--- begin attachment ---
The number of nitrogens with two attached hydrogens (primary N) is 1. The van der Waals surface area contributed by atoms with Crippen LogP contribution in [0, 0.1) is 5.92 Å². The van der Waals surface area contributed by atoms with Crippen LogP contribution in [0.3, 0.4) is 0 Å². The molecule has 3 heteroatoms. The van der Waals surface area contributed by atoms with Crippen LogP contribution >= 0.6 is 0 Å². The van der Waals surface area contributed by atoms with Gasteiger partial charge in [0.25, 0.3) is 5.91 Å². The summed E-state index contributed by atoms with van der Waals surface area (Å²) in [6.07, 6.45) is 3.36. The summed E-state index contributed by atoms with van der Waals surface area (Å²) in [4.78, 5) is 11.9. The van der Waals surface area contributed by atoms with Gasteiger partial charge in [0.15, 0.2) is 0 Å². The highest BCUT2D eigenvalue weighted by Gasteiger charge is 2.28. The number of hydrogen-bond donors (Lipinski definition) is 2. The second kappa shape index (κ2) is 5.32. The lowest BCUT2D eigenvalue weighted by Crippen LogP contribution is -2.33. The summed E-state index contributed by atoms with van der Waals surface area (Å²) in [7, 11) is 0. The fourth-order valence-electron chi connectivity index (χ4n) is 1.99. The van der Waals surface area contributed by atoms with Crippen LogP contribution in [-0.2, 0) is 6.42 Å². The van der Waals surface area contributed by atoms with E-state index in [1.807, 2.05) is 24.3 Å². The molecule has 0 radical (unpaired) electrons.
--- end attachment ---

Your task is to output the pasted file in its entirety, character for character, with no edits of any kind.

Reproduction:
The number of nitrogens with two attached hydrogens (primary N) is 1. The van der Waals surface area contributed by atoms with Crippen LogP contribution in [0, 0.1) is 5.92 Å². The van der Waals surface area contributed by atoms with Crippen LogP contribution in [0.3, 0.4) is 0 Å². The molecule has 3 heteroatoms. The van der Waals surface area contributed by atoms with Crippen LogP contribution >= 0.6 is 0 Å². The van der Waals surface area contributed by atoms with Gasteiger partial charge in [0.25, 0.3) is 5.91 Å². The summed E-state index contributed by atoms with van der Waals surface area (Å²) in [6.07, 6.45) is 3.36. The summed E-state index contributed by atoms with van der Waals surface area (Å²) in [4.78, 5) is 11.9. The van der Waals surface area contributed by atoms with Gasteiger partial charge in [0.15, 0.2) is 0 Å². The highest BCUT2D eigenvalue weighted by Gasteiger charge is 2.28. The number of hydrogen-bond donors (Lipinski definition) is 2. The second kappa shape index (κ2) is 5.32. The lowest BCUT2D eigenvalue weighted by Crippen LogP contribution is -2.33. The summed E-state index contributed by atoms with van der Waals surface area (Å²) in [7, 11) is 0. The fourth-order valence-electron chi connectivity index (χ4n) is 1.99. The van der Waals surface area contributed by atoms with Crippen LogP contribution in [-0.2, 0) is 6.42 Å². The van der Waals surface area contributed by atoms with E-state index in [1.807, 2.05) is 24.3 Å². The molecule has 0 radical (unpaired) electrons.